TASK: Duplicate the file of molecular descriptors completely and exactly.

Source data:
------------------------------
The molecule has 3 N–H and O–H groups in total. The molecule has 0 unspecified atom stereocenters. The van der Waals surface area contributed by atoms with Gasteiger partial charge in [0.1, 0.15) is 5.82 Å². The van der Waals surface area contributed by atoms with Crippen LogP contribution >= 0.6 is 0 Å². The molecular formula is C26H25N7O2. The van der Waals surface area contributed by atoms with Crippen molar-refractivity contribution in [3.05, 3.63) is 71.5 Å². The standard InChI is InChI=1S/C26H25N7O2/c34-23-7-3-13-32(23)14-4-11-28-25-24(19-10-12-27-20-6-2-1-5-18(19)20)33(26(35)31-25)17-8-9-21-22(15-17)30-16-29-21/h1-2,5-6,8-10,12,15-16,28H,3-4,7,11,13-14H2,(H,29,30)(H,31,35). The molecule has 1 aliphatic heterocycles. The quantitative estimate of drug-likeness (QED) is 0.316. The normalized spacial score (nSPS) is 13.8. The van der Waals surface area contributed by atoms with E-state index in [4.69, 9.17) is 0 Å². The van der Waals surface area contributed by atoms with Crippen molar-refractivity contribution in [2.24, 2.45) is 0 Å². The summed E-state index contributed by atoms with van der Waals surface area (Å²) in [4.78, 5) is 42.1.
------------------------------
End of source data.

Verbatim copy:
The molecule has 3 N–H and O–H groups in total. The molecule has 0 unspecified atom stereocenters. The van der Waals surface area contributed by atoms with Gasteiger partial charge in [0.1, 0.15) is 5.82 Å². The van der Waals surface area contributed by atoms with Crippen LogP contribution >= 0.6 is 0 Å². The molecular formula is C26H25N7O2. The van der Waals surface area contributed by atoms with Crippen molar-refractivity contribution in [3.05, 3.63) is 71.5 Å². The standard InChI is InChI=1S/C26H25N7O2/c34-23-7-3-13-32(23)14-4-11-28-25-24(19-10-12-27-20-6-2-1-5-18(19)20)33(26(35)31-25)17-8-9-21-22(15-17)30-16-29-21/h1-2,5-6,8-10,12,15-16,28H,3-4,7,11,13-14H2,(H,29,30)(H,31,35). The molecule has 1 aliphatic heterocycles. The quantitative estimate of drug-likeness (QED) is 0.316. The normalized spacial score (nSPS) is 13.8. The van der Waals surface area contributed by atoms with E-state index in [4.69, 9.17) is 0 Å². The van der Waals surface area contributed by atoms with Crippen molar-refractivity contribution in [2.24, 2.45) is 0 Å². The summed E-state index contributed by atoms with van der Waals surface area (Å²) in [4.78, 5) is 42.1.